By contrast, Saudi Arabia has dropped much of its own anti-Turkish narrative and is instead now engaging in severe damage control against a public opinion backlash from much of the world including and especially from a highly influential Turkey.
President Erdogan is of course not yet done with demanding more transparency from Riyadh. Just today he asked Saudi officials to either extract confessions from the eighteen suspects currently being held over the Khashoggi murder or else extradite them to Turkey where they would be given a murder trial. Erdogan has also demanded that Riyadh work with Ankara to find the dead body. Erdogan then directly addressed the Saudi leadership during his speech by saying the following:

“If you want to eliminate the suspicion the key question is these 18 people. If you cannot make them talk then hand them over to us. This incident happened in Istanbul. Let us put them on trial”.​
Taken in totality, Saudi Arabia can no longer credibly present itself to the world as a rival of Turkey.

Riyadh’s policy makers up to and including Crown Prince Mohammad bin Salman now appear to realise this as they are no longer contradicting Turkish findings in the Khashoggi investigation.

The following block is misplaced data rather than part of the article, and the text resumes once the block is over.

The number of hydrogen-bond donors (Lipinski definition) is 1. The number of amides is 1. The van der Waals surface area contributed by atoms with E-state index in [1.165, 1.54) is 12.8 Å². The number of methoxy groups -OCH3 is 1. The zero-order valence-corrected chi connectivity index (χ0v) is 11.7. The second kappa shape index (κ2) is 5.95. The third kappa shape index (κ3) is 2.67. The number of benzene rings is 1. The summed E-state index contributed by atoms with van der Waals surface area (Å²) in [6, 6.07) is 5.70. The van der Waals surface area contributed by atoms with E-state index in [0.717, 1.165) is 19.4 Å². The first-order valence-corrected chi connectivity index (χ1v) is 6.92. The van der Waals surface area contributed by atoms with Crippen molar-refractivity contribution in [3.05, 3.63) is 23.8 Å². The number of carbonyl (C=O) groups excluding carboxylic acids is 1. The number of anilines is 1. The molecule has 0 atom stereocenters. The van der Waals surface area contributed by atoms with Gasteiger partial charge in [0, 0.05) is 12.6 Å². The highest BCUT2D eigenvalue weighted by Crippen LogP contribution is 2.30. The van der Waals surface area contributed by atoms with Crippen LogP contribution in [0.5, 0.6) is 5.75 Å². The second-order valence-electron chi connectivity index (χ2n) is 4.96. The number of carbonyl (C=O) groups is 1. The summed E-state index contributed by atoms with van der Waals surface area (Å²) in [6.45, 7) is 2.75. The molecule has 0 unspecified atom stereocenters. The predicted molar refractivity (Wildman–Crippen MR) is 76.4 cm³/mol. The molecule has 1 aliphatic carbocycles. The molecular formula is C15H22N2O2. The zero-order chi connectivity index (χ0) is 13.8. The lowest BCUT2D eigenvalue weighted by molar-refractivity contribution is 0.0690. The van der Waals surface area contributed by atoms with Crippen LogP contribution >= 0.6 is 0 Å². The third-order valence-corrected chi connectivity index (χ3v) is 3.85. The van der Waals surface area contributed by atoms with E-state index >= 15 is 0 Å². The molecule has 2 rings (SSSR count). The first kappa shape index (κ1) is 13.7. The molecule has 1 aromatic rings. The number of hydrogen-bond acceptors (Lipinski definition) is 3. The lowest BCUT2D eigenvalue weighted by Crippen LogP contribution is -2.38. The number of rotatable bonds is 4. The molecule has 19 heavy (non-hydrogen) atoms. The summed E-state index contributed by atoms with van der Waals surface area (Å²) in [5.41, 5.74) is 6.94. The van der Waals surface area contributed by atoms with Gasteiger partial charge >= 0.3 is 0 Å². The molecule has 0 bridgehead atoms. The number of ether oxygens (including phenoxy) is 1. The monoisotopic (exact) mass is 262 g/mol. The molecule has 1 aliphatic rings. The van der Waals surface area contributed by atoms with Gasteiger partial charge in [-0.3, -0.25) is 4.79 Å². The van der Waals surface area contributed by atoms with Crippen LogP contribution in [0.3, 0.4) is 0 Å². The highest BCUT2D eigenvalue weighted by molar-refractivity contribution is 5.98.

Saudi Arabia’s links with terror will be more heavily scrutinised due to Turkish pressure

There is however a further element implicit in Saudi Arabia’s admission of defeat to Turkey in the “war for truth” over Khashoggi’s murder that is less self-evident than Turkey’s moral and geopolitical victory. If Saudi officials become increasingly cooperative towards Turkey in private and increasingly contrite in public as the Crown Prince was this week, Turkey has the opportunity to calmly but firmly demand that in the wake of losing so much regional credibility, Riyadh must disclose to Turkey any and all connections Riyadh maintains with anti-Turkish terror groups. As recent reports indicated that Saudi Arabia might fund, arm or even send troops to fight with the YPG/PKK terror group in north eastern Syria, it is now clear that Saudi Arabia would pay a severe price if this were to happen.